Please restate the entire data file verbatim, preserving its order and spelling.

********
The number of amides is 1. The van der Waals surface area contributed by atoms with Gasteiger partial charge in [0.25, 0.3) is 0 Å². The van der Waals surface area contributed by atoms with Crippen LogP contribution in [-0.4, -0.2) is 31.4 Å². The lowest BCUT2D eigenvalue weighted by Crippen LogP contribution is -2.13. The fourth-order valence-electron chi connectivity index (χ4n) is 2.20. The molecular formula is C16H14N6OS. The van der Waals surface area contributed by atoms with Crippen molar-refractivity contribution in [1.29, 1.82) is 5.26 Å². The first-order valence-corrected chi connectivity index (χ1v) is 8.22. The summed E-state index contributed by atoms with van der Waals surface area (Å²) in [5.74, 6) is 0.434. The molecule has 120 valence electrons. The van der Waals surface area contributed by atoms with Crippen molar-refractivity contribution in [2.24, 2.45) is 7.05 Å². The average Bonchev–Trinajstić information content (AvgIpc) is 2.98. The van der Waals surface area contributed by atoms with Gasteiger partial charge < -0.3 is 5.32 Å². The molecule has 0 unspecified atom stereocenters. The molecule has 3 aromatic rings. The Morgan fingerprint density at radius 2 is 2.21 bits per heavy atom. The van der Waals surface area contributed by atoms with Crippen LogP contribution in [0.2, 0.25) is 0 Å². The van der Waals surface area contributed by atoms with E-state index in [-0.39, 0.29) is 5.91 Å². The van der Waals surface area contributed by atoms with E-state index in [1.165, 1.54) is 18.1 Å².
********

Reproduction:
The number of amides is 1. The van der Waals surface area contributed by atoms with Gasteiger partial charge in [0.25, 0.3) is 0 Å². The van der Waals surface area contributed by atoms with Crippen LogP contribution in [-0.4, -0.2) is 31.4 Å². The lowest BCUT2D eigenvalue weighted by Crippen LogP contribution is -2.13. The fourth-order valence-electron chi connectivity index (χ4n) is 2.20. The molecular formula is C16H14N6OS. The van der Waals surface area contributed by atoms with Crippen molar-refractivity contribution in [1.29, 1.82) is 5.26 Å². The first-order valence-corrected chi connectivity index (χ1v) is 8.22. The summed E-state index contributed by atoms with van der Waals surface area (Å²) in [5.74, 6) is 0.434. The molecule has 120 valence electrons. The van der Waals surface area contributed by atoms with Crippen molar-refractivity contribution in [2.24, 2.45) is 7.05 Å². The average Bonchev–Trinajstić information content (AvgIpc) is 2.98. The van der Waals surface area contributed by atoms with Gasteiger partial charge < -0.3 is 5.32 Å². The molecule has 0 unspecified atom stereocenters. The molecule has 3 aromatic rings. The Morgan fingerprint density at radius 2 is 2.21 bits per heavy atom. The van der Waals surface area contributed by atoms with Crippen LogP contribution in [0.2, 0.25) is 0 Å². The van der Waals surface area contributed by atoms with E-state index in [-0.39, 0.29) is 5.91 Å². The van der Waals surface area contributed by atoms with E-state index in [1.165, 1.54) is 18.1 Å².